Comedogenic Oils

Comedogenic Oils. An essential olive oil is a concentrated hydrophobic liquid comprising volatile aroma chemical substances from vegetation. Essential oils are also called volatile oils, ethereal oils, aetherolea, or simply as the oil of the flower from which these were extracted, such as engine oil of clove. An olive oil is "essential" in the sense that it contains the "essence of" the plant's fragrance--the quality perfume of the place from which it comes from. The term essential used here does not mean indispensable much like the terms essential amino acid or essential oily acid which can be so called being that they are nutritionally required by a given living organism.

Comedogenic Oils

Essential oils are usually extracted by distillation, often by using heavy steam. Other procedures include appearance, solvent extraction, definite oil removal, resin tapping, and chilly pressing. They are being used in perfumes, cosmetics, soaps and other products, for flavoring drink and food, and for adding scents to incense and household cleaning products.

Essential oils have been used medicinally throughout history. The earliest noted reference to the techniques and methods used to create essential natural oils is thought to be that of Ibn al-Baitar (1188-1248), an Al-Andalusian (Muslim-controlled Spain) doctor, pharmacist and chemist.

Rather than refer to essential oils themselves, modern works typically discuss specific chemical substances of which the essential oils are comprised. For instance: methyl salicylate alternatively than "oil of wintergreen".

Involvement in essential natural oils has revived in recent decades with the level of popularity of aromatherapy, a branch of alternative treatments that uses essential oils and other aromatic substances. Oils are volatilized, diluted in a carrier oil and used in massage, diffused in the air by way of a nebulizer, heated on the candle flame, or burnt as incense.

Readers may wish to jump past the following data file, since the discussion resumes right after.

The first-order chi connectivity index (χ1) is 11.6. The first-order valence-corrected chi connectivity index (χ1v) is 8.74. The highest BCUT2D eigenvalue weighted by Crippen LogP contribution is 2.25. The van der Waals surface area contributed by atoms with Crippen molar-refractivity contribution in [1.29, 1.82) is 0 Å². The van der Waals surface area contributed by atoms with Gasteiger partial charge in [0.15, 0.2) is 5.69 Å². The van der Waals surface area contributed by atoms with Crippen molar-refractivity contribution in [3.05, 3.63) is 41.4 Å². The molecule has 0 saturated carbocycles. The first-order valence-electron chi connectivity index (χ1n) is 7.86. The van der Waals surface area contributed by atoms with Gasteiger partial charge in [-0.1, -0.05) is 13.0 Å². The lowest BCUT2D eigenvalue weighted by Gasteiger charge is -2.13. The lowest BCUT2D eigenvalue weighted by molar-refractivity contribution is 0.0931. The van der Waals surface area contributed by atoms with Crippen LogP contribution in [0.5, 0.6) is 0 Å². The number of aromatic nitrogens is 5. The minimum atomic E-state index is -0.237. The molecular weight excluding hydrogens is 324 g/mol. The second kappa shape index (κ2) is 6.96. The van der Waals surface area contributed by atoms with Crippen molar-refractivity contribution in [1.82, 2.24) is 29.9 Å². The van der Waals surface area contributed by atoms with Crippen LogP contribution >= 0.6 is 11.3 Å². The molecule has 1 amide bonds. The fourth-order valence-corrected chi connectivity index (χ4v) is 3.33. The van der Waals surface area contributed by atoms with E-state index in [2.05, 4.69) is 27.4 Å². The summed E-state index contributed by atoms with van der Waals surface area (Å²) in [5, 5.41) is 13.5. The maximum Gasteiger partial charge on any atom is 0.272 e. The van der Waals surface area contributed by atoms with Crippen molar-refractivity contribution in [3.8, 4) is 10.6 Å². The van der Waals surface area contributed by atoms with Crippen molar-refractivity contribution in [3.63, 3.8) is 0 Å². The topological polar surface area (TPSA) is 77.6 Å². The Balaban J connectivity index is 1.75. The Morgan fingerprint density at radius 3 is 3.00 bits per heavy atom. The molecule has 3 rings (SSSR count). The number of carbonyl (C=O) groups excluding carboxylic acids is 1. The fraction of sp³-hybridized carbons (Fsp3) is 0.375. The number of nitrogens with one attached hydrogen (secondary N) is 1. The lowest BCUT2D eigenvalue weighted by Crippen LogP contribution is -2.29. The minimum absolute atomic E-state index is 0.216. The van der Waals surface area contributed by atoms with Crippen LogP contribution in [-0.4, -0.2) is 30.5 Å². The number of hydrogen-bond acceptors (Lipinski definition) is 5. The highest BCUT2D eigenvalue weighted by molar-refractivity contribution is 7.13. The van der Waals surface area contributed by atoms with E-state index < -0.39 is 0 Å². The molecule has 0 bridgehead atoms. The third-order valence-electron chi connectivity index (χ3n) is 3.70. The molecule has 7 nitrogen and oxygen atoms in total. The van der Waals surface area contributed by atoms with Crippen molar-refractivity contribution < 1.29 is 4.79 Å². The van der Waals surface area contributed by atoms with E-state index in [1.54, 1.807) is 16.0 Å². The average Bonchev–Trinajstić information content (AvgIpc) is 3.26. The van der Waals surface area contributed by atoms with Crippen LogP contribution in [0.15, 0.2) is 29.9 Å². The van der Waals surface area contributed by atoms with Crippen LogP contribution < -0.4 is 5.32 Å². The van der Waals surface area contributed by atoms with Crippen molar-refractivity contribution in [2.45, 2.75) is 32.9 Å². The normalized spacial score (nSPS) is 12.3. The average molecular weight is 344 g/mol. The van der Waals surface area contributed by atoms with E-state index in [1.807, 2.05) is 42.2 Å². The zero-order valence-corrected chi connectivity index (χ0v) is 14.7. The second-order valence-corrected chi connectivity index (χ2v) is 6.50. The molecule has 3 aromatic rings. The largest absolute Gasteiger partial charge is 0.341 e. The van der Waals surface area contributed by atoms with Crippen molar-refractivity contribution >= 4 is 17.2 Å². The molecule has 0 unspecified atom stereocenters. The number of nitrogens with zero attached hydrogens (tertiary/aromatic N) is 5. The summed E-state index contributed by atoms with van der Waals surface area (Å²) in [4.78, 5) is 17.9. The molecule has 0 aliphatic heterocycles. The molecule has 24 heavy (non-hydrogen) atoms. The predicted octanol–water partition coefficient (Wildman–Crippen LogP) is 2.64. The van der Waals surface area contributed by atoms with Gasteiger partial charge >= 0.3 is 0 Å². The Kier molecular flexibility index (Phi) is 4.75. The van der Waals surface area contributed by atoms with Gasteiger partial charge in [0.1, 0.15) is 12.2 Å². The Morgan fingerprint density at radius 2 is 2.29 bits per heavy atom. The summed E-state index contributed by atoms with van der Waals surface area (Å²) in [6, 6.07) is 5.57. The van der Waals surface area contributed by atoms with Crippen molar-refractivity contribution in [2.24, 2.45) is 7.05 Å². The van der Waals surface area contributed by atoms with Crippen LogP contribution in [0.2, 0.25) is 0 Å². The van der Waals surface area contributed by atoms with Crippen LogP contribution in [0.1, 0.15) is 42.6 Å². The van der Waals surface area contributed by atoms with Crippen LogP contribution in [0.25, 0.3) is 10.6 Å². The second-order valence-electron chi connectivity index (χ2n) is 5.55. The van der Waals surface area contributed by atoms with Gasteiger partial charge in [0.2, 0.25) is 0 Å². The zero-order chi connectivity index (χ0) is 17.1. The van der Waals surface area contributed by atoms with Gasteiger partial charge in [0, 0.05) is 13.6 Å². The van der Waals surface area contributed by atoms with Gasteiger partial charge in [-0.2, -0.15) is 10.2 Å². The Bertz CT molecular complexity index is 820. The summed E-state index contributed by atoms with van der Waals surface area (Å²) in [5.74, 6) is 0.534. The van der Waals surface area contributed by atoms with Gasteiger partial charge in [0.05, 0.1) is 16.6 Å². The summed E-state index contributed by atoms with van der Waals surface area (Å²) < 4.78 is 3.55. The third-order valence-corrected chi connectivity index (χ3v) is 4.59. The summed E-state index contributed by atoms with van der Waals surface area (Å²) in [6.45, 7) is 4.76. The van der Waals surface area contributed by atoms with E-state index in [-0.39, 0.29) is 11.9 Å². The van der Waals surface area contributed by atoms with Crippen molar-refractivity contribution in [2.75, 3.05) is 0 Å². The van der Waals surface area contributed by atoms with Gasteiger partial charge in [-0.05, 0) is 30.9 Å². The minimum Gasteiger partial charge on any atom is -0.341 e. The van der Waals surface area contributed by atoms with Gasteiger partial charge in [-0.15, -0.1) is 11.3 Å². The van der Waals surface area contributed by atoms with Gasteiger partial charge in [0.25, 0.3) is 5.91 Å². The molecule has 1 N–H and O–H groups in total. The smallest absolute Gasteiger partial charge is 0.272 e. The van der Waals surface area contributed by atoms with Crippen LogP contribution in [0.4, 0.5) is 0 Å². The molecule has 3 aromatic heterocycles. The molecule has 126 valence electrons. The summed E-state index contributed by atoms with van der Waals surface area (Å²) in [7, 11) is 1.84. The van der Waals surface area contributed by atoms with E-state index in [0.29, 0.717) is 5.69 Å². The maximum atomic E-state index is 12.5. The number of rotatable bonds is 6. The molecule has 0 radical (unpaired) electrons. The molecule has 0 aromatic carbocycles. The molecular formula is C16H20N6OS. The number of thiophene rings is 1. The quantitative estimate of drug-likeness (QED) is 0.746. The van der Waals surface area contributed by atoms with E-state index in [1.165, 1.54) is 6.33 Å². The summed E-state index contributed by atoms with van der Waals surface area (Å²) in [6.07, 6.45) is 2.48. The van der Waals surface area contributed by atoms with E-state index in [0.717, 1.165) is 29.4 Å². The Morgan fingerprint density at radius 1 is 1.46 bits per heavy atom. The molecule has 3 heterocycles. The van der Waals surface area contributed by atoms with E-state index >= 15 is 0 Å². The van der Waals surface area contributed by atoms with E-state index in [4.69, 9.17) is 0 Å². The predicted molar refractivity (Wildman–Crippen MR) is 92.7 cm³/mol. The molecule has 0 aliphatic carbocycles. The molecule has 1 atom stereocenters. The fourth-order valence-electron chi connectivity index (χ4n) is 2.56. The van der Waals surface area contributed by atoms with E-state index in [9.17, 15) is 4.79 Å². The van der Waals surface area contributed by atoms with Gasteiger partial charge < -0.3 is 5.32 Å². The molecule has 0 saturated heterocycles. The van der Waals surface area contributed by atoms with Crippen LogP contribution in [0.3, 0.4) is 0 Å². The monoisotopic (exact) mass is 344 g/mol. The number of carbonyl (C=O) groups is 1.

Medical applications proposed by those who sell medicinal oils range between skin area treatments to remedies for cancer and often are based exclusively on historical accounts of use of essential natural oils for these purposes. Cases for the effectiveness of medical treatments, and treatment of malignancies in particular, are now subject to regulation generally in most countries.

Most popular essential natural oils such as lavender, peppermint, tea tree olive oil, patchouli, and eucalyptus are distilled. Fresh plant material, comprising the blooms, leaves, wood, bark, roots, seed products, or peel, is placed into an alembic (distillation apparatus) over normal water. As this is warmed, the steam moves through the vegetable materials, vaporizing the volatile chemical substances. The vapors circulation through a coil, where they condense back again to water, which is then accumulated in the obtaining vessel.

Most oils are distilled within a process. One exemption is ylang-ylang (Cananga odorata) which is purifed via a fractional distillation.

The recondensed water is referred to as a hydrosol, hydrolat, organic distillate, or herb water essence, which may be sold as another fragrant product. Popular hydrosols include rose water, lavender drinking water, lemon balm, clary sage, and orange blossom normal water. The use of natural distillates in makeup is increasing. Some flower hydrosols have unpleasant smells and are therefore not sold.